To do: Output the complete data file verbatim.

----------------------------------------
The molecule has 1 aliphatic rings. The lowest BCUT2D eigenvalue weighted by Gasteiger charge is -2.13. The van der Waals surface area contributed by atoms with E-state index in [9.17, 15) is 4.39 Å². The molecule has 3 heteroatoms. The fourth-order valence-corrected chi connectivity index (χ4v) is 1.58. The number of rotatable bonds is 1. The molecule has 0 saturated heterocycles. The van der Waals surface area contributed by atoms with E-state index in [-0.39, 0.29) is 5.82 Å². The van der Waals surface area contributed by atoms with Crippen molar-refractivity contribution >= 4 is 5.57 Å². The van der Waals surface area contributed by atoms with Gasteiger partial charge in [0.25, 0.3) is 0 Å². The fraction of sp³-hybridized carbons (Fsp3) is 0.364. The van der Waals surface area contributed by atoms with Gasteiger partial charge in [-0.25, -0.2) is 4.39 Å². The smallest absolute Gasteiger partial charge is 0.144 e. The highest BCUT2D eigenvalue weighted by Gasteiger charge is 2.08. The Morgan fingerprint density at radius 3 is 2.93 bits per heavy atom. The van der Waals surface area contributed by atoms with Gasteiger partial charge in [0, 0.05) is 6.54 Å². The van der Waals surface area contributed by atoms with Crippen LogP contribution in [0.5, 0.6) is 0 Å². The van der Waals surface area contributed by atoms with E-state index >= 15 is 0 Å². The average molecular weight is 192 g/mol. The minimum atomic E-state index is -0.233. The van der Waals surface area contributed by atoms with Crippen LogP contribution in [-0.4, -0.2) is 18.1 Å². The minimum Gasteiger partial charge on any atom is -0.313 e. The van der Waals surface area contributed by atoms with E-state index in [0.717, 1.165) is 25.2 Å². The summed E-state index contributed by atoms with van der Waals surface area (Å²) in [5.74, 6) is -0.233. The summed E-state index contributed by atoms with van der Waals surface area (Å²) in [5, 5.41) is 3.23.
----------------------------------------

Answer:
The molecule has 1 aliphatic rings. The lowest BCUT2D eigenvalue weighted by Gasteiger charge is -2.13. The van der Waals surface area contributed by atoms with E-state index in [9.17, 15) is 4.39 Å². The molecule has 3 heteroatoms. The fourth-order valence-corrected chi connectivity index (χ4v) is 1.58. The number of rotatable bonds is 1. The molecule has 0 saturated heterocycles. The van der Waals surface area contributed by atoms with E-state index in [-0.39, 0.29) is 5.82 Å². The van der Waals surface area contributed by atoms with Crippen molar-refractivity contribution >= 4 is 5.57 Å². The van der Waals surface area contributed by atoms with Gasteiger partial charge in [0.25, 0.3) is 0 Å². The fraction of sp³-hybridized carbons (Fsp3) is 0.364. The van der Waals surface area contributed by atoms with Gasteiger partial charge in [-0.25, -0.2) is 4.39 Å². The smallest absolute Gasteiger partial charge is 0.144 e. The highest BCUT2D eigenvalue weighted by Gasteiger charge is 2.08. The Morgan fingerprint density at radius 3 is 2.93 bits per heavy atom. The van der Waals surface area contributed by atoms with Gasteiger partial charge in [0, 0.05) is 6.54 Å². The van der Waals surface area contributed by atoms with Crippen LogP contribution in [0.5, 0.6) is 0 Å². The van der Waals surface area contributed by atoms with E-state index >= 15 is 0 Å². The average molecular weight is 192 g/mol. The minimum atomic E-state index is -0.233. The van der Waals surface area contributed by atoms with Crippen LogP contribution in [-0.4, -0.2) is 18.1 Å². The minimum Gasteiger partial charge on any atom is -0.313 e. The van der Waals surface area contributed by atoms with E-state index in [0.717, 1.165) is 25.2 Å². The summed E-state index contributed by atoms with van der Waals surface area (Å²) in [5.74, 6) is -0.233. The summed E-state index contributed by atoms with van der Waals surface area (Å²) in [5, 5.41) is 3.23.